Mr Smith presented a talk on ‘New Surgical Techniques and Robotics’ at the recent GIST Support UK meeting in Manchester. This was an opportunity for patients and carers to get an update on surgery for GIST, drugs and trials, and to discuss their experience of GIST with other patients, carers and experts in the field.
Mr Myles Smith and colleagues recently published an article in the European Journal of Cancer entitled ‘Perioperative chemotherapy and radiotherapy in primary soft tissue sarcoma’.
The main finding of this research paper was that the use of RTx/CTx in primary extremity soft tissue sarcomas is highly different among reference centres, including the Royal Marsden Hospital. We found that some subtypes of soft tissue sarcoma such as myxoid liposarcoma, vascular sarcoma and myxofibrosarcoma benefit the most from RTx in addition to surgery.
Mr Myles Smith presented two talks at the inaugural Royal Marsden Hospital Exenterative Surgery for Pelvic Cancers Meeting. The meeting was a great success and an example of the benefit of specialist multidisciplinary care in complex and rare pelvic cancers.
Mr Smith presented a lecture entitled ‘Rare Pelvic Cancers including Sarcoma’, outlining the contemporary approach to work-up, multidisciplinary care, and surgery in this setting at RMH, and also spoke on the approach to case selection and management in a separate talk.
Mr Myles Smith and colleagues at The Melanoma Unit, The Royal Marsden Hospital NHS Foundation Trust, UK, recently published an article entitled ‘The impact of effective systemic therapies on surgery for stage IV melanoma’ in the European Journal of Cancer.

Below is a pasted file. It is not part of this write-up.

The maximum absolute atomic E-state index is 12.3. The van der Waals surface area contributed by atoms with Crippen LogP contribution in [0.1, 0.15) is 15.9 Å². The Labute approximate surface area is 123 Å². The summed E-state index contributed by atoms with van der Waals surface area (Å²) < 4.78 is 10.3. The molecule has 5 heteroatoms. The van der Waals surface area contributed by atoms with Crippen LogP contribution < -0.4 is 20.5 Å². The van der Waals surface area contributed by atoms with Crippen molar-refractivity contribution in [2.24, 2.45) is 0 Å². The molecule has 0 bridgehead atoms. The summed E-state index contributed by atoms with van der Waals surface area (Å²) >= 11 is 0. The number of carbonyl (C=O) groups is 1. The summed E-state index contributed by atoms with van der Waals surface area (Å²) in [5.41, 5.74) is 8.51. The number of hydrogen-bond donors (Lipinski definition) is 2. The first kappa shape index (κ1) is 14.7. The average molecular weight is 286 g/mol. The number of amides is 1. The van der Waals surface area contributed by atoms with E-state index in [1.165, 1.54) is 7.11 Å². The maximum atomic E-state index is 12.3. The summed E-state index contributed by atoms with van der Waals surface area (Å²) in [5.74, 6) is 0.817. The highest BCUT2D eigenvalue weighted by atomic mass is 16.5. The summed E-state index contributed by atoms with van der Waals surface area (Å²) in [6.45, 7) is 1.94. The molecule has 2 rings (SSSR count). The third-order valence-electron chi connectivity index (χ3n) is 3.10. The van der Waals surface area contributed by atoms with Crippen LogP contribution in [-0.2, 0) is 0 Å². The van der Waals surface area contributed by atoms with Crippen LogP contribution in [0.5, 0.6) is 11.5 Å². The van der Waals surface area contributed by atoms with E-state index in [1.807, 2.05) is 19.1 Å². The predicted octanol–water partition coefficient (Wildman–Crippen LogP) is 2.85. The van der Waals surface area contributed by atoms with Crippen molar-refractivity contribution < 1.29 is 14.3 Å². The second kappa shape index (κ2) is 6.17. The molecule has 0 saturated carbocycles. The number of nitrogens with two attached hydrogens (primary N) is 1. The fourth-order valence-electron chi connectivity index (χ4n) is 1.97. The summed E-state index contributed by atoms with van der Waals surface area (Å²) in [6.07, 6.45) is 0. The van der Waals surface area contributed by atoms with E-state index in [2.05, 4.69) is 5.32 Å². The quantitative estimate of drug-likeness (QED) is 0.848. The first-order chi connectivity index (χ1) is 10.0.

Outcomes of patients with metastatic melanoma have been positively impacted by the introduction of effective systemic treatments (EST) such as immunotherapy. Surgery for metastatic melanoma has evolved, and may still play an important role in improving outcomes in carefully selected cases.
Dr Dan Coit of Memorial Sloane Kettering Cancer Center in New York gave a fantastic talk on the evolution of node dissection and sentinel node biopsy as a technique in the treatment and staging of melanoma at the recent Focus on Melanoma Meeting held at the Royal College of Physicians, London. Recent trials (DeCOG-SLT and MSLT-2) demonstrate avoiding a lymph node dissection after identifying a positive sentinel node is safe, and can spare patients the morbidity associated.
Mr Myles Smith and his colleague Mr Asif Chaudry, a Consultant Upper GI/Oesophagogastric Surgeon based at the Royal Marsden Hospital, appeared in the BBC documentary One Day That Changed My Life. The series follows people that go through dramatic life-changing moments and, in the case of Mark, it was undergoing the first robotic oesophagectomy in the UK using the Da Vinci Surgical Robot. The operation was a success and Mark recently celebrated the two-year anniversary of his surgery.
Whether it’s due to the trend for looking super tanned or a lack of awareness about how dangerous excessive sun exposure can be even here in less sunny Britain, the latest figures show that we are worryingly complacent when it comes to looking after our skin.
Cases of malignant melanoma have increased sevenfold since the 70s and between 2007 and 2016, it killed 26,807 Britons compared to 19,839 Australians. It is now the fifth most common deadly cancer in the UK and there are now more than 140,000 new skin cancer cases diagnosed and 3,000 deaths from the disease every year in Britain.
As well as not protecting ourselves adequately, another issue is that we do not spend enough time checking for any skin irregularities such as a mole changing in shape or colour or new dark spots developing. The British Skin Foundation has joined with skin tracking app Miiskin to analyse attitudes to skin cancer in the UK and in Australia.
It found that almost one in four adults in Australia regularly take photographs to document any skin changes, compared to only 11% of Brits.
Jon Friis, founder of Miiskin, said: “The importance of self-examining your skin is more commonplace in some countries than others and many in Britain are unaware that they should regularly look out for changes.